Acidification off the coast of Northern Siberia in the Arctic Ocean is caused by increased thawing permafrost and freshwater discharge. Importantly, acidity levels of the region are much higher than previously predicted, according to a new study published in journal Nature Geoscience. The study, carried out by researchers Igor Semiletov, Natalia Shakhova and colleagues, was supported by the ICE-ARC programme.
Ocean acidification, which affects marine ecosystems and carbon cycling, is considered to be a direct effect of atmospheric carbon dioxide uptake. Accumulation of atmospheric CO2 in surface waters is predicted to make the ocean twice as acidic by the end of this century. The Arctic Ocean is especially sensitive to ocean acidification because more CO2 can dissolve in cold water.
The current study shows, however, that anthropogenic CO2 uptake from the atmosphere is not the major cause of the acidification in the East Siberian Arctic Shelf.
The researchers studied the chemical and physical characteristics of ESAS waters over 13 years since 1999. Using carbon isotopic data and simulations of water sources, they found that degradation of terrestrial organic matter from thawing coastal permafrost and discharge of Arctic river water with elevated CO2 concentrations drive the persistent acidification.
“We studied the level of aragonite, a carbonate mineral that is necessary for some marine organisms to survive,” explained Igor Semiletov, lead author of the paper and a scientist with the International Arctic Research Center at the University of Alaska Fairbanks.
“We found extreme aragonite undersaturation in the ESAS, which means the aragonite concentration has dropped way below its threshold,” he said.
“This indicates that acidity levels of this region are much higher than those projected for 2100, which were based only on atmospheric CO2 uptake,” added Natalia Shakhova, another author of the paper and a scientist with IARC.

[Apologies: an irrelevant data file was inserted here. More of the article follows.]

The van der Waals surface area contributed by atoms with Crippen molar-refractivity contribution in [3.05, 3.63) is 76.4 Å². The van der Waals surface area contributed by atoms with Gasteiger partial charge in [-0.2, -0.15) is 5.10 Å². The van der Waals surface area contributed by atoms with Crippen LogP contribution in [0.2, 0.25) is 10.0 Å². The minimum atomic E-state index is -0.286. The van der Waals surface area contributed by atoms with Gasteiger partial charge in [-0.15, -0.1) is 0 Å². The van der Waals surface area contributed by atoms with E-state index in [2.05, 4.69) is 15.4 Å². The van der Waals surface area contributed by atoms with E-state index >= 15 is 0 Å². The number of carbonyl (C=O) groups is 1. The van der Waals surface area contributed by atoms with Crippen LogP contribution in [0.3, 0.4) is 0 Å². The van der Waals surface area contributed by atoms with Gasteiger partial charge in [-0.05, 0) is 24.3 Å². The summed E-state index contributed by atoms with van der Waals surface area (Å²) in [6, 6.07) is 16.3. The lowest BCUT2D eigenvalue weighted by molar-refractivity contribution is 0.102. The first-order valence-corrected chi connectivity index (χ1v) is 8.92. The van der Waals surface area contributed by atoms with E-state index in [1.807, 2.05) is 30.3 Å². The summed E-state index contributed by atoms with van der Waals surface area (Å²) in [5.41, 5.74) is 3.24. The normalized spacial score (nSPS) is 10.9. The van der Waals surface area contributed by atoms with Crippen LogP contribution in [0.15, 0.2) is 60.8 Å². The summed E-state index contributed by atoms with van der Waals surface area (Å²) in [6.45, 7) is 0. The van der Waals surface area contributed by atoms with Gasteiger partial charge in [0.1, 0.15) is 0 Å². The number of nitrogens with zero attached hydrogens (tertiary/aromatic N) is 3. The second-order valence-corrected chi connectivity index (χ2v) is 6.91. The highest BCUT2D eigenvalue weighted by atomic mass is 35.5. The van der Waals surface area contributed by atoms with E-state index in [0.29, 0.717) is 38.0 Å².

ESAS is particularly vulnerable, as four large Arctic rivers that accumulate their waters from extensive permafrost-underlain watersheds bring river discharge to the area.
The study warns that ESAS waters may become more acidic if thawing permafrost increases terrestrial organic carbon inputs and if freshwater discharge continues to increase.
“ESAS covers more than one-fourth of the Arctic Ocean open water. As these waters are exported to the surface of the central Arctic Ocean, the consequences of the effects on marine ecosystems in the entire Arctic Ocean would be extensive,” Semiletov said.
The paper entitled, “Acidification of East Siberian Arctic Shelf waters through addition of freshwater and terrestrial carbon,” was published yesterday in journal Nature Geosciences.
Semiletov is also affiliated with the Tomsk Polytechnic University and the Pacific Oceanological Institute of the Russian Academy of Sciences. Shakhova is also affiliated with the Pacific Oceanological Institute of the Russian Academy of Sciences. Other members of the research team include Irina Pipko, Svetlana Pugach, Oleg Dudarev, Eduard Spivak of the Pacific Oceanological Institute, Russian Academy of Sciences; Örjan Gustafsson, Lisa Bröder, August Andersson of the Department of Environmental Science and Analytical Chemistry and Bolin Centre for Climate Research, Stockholm University; Leif G. Anderson of the Department of Marine Sciences, University of Gothenburg; Valentin Sergienko of the Institute of Chemistry, Russian Academy of Sciences, Alexander Charkin of the Tomsk Polytechnic University and the Pacific Oceanological Institute, the Russian Academy of Sciences; Alexander Gukov of the Tiksi Hydrometeorological Service.
This research was supported by the Russian Government, the Russian Foundation for Basic Research, the Russian Academy of Sciences, the US National Science Foundation, the NOAA Climate Program, the Swedish Knut and Alice Wallenberg Foundation, the Swedish Research Council, ICE-ARC programme from the European Union 7th Framework Programme and the Nordic Council of Ministries.